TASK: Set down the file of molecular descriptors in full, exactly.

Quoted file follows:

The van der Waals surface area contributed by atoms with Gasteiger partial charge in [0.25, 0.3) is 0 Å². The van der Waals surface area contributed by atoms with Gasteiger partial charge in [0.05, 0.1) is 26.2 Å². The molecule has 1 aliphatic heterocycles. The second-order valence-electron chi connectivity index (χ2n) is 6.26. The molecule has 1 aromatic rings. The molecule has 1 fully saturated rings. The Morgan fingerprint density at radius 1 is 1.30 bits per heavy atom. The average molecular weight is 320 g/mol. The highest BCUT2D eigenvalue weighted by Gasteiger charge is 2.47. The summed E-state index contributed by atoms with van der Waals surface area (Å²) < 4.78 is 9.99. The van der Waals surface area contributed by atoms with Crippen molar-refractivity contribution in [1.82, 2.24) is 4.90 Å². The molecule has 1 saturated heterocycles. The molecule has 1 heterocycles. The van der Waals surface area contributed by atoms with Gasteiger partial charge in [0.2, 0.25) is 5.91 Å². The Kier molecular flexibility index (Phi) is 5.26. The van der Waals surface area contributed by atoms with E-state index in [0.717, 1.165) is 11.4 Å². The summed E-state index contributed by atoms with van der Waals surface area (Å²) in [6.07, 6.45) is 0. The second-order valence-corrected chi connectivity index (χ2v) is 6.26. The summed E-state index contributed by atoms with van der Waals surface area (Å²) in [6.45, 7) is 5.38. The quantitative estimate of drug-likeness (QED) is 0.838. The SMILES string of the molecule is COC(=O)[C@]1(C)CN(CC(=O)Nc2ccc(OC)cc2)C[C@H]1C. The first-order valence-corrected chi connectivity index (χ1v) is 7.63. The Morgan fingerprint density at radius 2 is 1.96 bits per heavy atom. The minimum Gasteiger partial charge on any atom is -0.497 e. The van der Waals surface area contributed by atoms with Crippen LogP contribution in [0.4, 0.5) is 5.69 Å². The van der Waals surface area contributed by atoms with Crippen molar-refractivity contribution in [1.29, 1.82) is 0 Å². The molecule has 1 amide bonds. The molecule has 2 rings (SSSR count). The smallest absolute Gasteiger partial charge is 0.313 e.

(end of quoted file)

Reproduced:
The van der Waals surface area contributed by atoms with Gasteiger partial charge in [0.25, 0.3) is 0 Å². The van der Waals surface area contributed by atoms with Gasteiger partial charge in [0.05, 0.1) is 26.2 Å². The molecule has 1 aliphatic heterocycles. The second-order valence-electron chi connectivity index (χ2n) is 6.26. The molecule has 1 aromatic rings. The molecule has 1 fully saturated rings. The Morgan fingerprint density at radius 1 is 1.30 bits per heavy atom. The average molecular weight is 320 g/mol. The highest BCUT2D eigenvalue weighted by Gasteiger charge is 2.47. The summed E-state index contributed by atoms with van der Waals surface area (Å²) < 4.78 is 9.99. The van der Waals surface area contributed by atoms with Crippen molar-refractivity contribution in [1.82, 2.24) is 4.90 Å². The molecule has 1 saturated heterocycles. The molecule has 1 heterocycles. The van der Waals surface area contributed by atoms with Gasteiger partial charge in [0.2, 0.25) is 5.91 Å². The Kier molecular flexibility index (Phi) is 5.26. The van der Waals surface area contributed by atoms with E-state index in [0.717, 1.165) is 11.4 Å². The summed E-state index contributed by atoms with van der Waals surface area (Å²) in [6.07, 6.45) is 0. The second-order valence-corrected chi connectivity index (χ2v) is 6.26. The summed E-state index contributed by atoms with van der Waals surface area (Å²) in [6.45, 7) is 5.38. The quantitative estimate of drug-likeness (QED) is 0.838. The SMILES string of the molecule is COC(=O)[C@]1(C)CN(CC(=O)Nc2ccc(OC)cc2)C[C@H]1C. The first-order valence-corrected chi connectivity index (χ1v) is 7.63. The Morgan fingerprint density at radius 2 is 1.96 bits per heavy atom. The minimum Gasteiger partial charge on any atom is -0.497 e. The van der Waals surface area contributed by atoms with Crippen LogP contribution in [0.4, 0.5) is 5.69 Å². The van der Waals surface area contributed by atoms with Crippen molar-refractivity contribution in [1.29, 1.82) is 0 Å². The molecule has 1 amide bonds. The molecule has 2 rings (SSSR count). The smallest absolute Gasteiger partial charge is 0.313 e.